Curious about how a whole year under the pandemic conditions have been affecting them, we reached out to a number of editors from variously scaled music publications based in different parts of the world, and asked them to share their different experiences, approaches, feelings. Their answers provided us with some good insight and more good questions to think about.
Here is Whitney Wei, the chief editor at Berlin based Electronic Beats, which is the print and online magazine of Deutsche Telekom AG’s music programme, answering us below.
It’s been a whole year under the pandemic conditions. How has your work been affected?
To be honest, I am very lucky to have my work easily transferable online. Before the pandemic, in January, I took on the role as editor-in-chief and was able to build up a rapport with many of my new colleagues before everything shut down and we were restricted to digital communication. Prior to that, I was working as a freelance journalist for five years, so I am very used to being sequestered behind a desk and computer in my own home—in fact, it’s all I’ve really known.
How has your experience been in terms of “adaptation”?
Editorial mostly runs online through commissioning freelance contributors and filing copy through emailed documents, so that wasn’t the main problem. What has been drastically impacted, of course, are the music and club events we base our features around. I’ve found that we have to be a bit more creative with how to cover a culture on hiatus. For example, I wrote a piece at the end of last year titled, “What It Feels Like to Die,” which assiduously tries to put into words the painful social deaths and ego deaths that individuals and the industry as a whole have undergone as a result of such drastic, unforeseen changes. There was also a piece written by our editor Caroline Whiteley on how a whole cadre of producers have shifted from music-making to leaning into their graphic design or visual art praxis for an alternative income stream. While we cannot cover nightlife in such a narrow, straightforward scope as we have done in the past, this “adaptation” process has made our team more creative with possible angles and more inquisitive about asking new, diverging questions that are pertinent to our readership.
What are your demands? How has it affected your approach to music in general?
My self-imposed demands, I suppose, would be to keep our audience informed, inspired, and to interrogate their point of view on the cultural world as we know it. This has been my editorial vision from the beginning—even pre-pandemic—, so I wouldn’t say it has affected my approach to music in general. What I have realized is how much more important it is to have this very compassionate point of view when dealing with a scene in crisis. People often search on Google when they’re feeling uncertain or insecure about the situation they’re in, and I like to believe that at one point, one of our articles came up in service to a time of confusion. Good music writing is often empathetic, thoughtful, and unwaveringly human, a type of balm we could all use after a year of frazzled nerves.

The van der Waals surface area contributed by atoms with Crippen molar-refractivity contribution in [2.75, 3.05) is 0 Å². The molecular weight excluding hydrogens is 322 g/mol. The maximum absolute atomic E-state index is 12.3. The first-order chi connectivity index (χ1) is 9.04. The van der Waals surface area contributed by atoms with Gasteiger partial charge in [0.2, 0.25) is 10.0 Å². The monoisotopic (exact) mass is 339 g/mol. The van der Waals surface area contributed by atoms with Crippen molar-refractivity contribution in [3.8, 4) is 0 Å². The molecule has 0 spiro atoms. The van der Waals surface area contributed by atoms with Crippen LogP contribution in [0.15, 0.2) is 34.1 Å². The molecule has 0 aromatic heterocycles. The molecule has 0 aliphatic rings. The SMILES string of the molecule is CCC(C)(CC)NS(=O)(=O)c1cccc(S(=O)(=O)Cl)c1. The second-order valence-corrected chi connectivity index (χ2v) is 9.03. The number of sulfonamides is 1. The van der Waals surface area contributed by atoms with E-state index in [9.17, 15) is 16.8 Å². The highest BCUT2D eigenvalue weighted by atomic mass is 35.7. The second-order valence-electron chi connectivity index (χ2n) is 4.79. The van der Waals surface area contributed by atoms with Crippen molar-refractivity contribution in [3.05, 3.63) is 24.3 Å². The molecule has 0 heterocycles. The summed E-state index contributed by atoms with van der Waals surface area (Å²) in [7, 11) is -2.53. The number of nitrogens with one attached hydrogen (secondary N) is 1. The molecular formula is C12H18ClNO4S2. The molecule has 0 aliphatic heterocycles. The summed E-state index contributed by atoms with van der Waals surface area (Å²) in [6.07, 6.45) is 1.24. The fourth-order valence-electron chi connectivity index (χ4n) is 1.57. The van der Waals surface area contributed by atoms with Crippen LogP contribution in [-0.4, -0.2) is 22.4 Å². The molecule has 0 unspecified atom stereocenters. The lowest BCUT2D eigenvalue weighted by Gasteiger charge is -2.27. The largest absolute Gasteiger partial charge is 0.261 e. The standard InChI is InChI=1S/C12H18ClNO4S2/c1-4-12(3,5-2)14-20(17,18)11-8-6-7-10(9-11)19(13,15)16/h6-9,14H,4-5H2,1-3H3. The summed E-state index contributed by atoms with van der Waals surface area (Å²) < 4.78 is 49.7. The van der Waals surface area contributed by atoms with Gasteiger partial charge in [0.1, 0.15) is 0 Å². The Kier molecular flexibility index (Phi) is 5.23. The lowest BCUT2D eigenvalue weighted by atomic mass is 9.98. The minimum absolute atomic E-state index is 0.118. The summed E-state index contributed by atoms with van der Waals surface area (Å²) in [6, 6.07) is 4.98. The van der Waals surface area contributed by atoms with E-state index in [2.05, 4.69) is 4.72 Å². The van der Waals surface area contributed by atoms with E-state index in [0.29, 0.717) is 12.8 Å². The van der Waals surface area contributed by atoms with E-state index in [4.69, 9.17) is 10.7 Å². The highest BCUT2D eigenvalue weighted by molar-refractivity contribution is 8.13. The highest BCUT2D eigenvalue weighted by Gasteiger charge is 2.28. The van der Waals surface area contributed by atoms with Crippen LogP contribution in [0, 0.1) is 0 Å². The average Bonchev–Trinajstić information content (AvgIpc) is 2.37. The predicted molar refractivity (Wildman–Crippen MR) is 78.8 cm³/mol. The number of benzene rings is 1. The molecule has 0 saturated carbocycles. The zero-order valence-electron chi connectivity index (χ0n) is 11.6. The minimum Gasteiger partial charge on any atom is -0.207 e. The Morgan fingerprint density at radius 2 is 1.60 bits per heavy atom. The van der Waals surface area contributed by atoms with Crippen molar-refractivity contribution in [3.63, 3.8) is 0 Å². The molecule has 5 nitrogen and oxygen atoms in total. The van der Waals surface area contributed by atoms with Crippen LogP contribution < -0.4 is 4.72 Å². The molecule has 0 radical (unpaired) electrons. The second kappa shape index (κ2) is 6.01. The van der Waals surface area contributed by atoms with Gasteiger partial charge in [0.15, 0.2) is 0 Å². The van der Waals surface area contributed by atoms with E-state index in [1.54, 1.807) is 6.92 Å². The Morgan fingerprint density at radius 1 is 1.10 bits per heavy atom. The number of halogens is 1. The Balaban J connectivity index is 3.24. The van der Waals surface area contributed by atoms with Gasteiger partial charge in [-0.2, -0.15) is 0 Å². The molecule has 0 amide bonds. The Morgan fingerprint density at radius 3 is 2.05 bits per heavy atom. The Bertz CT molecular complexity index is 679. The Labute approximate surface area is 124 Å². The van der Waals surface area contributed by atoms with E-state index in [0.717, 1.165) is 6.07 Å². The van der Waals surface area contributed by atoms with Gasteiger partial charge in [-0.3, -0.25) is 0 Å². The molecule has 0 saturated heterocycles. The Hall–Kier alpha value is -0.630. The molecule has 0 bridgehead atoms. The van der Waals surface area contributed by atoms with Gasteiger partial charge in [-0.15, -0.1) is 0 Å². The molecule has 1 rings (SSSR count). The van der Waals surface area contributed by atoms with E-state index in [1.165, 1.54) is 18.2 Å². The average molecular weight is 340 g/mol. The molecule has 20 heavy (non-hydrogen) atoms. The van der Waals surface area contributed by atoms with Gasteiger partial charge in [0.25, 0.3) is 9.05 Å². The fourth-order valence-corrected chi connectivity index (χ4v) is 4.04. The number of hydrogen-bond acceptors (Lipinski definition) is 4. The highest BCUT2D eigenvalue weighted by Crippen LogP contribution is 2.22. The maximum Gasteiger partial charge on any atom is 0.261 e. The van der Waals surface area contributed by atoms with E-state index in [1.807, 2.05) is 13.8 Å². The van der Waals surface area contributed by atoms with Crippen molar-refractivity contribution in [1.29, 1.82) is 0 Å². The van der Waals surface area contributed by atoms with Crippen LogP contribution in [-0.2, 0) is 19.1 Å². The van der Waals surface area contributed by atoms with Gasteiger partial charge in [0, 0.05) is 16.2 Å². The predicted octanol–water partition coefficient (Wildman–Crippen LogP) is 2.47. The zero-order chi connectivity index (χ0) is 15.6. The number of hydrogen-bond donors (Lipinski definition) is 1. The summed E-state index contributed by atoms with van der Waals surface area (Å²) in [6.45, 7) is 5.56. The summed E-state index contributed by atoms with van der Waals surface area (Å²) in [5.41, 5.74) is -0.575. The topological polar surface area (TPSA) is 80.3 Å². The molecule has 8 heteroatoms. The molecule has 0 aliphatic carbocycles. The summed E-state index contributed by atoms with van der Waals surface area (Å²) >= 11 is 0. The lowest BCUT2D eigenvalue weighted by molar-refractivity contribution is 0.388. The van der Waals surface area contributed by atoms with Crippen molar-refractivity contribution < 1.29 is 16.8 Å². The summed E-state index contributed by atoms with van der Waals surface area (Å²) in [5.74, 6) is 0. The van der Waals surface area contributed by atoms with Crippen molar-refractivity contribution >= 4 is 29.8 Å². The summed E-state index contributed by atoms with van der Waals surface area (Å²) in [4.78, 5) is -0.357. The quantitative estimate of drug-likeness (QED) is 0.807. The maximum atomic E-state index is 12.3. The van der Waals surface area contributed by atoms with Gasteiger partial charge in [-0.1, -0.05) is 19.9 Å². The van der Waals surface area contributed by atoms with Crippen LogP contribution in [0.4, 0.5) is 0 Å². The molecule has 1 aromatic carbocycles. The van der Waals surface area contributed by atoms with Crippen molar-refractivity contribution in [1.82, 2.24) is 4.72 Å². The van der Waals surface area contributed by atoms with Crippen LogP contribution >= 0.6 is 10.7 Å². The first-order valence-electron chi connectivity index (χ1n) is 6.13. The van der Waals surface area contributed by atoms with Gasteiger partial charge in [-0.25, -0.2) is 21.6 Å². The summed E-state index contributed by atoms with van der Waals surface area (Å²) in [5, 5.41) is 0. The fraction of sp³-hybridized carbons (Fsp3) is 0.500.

“Electronic music remains an industry in flux, and I’m already seeing the scene make active strides towards gender and racial parity.”
What is your main motivation at Electronic Beats now? What has this past year taught you?
Unfortunately Electronic Beats has drastically reduced its website content due to unforeseen internal restructuring. That being said, my main motivation is always and will always be nuanced storytelling. I’ve spent my entire career trying to uplift underground artists, especially those with BIPOC and LGBTQ+ backgrounds, into mainstream media and to write their narratives, which so often are flatted through the lens of struggle and trauma, with personal triumph. The past year, with the resurgence in anti-racism work and sexual assault awareness, has taught me that the work is not over. Electronic music remains an industry in flux, and I’m already seeing the scene make active strides towards gender and racial parity—seeing music media coverage reflect as such.
Besides the pandemic, what other key changes had effect on you during this time?
As I mentioned briefly above, the key changes this past year have been to properly pay deference to the Black forebears of electronic music, and to protect women from sexual assault in the industry—underscored by the reports on Derrick May for Mixmag and Resident Advisor by Annabel Ross. Electronic Beats coverage touches upon these topics and even more, including the LGTBQ+ and women’s rights struggles in Poland, and the scapegoating of the pandemic devastation onto Brazil’s baile funk scene. Topics in the last year have been heavy and tensions have been at an all time high when troubling current events and mental fray converged, but I am certain that, with every dark night of the soul that we experience, the scene becomes more conscious and evolved as a result.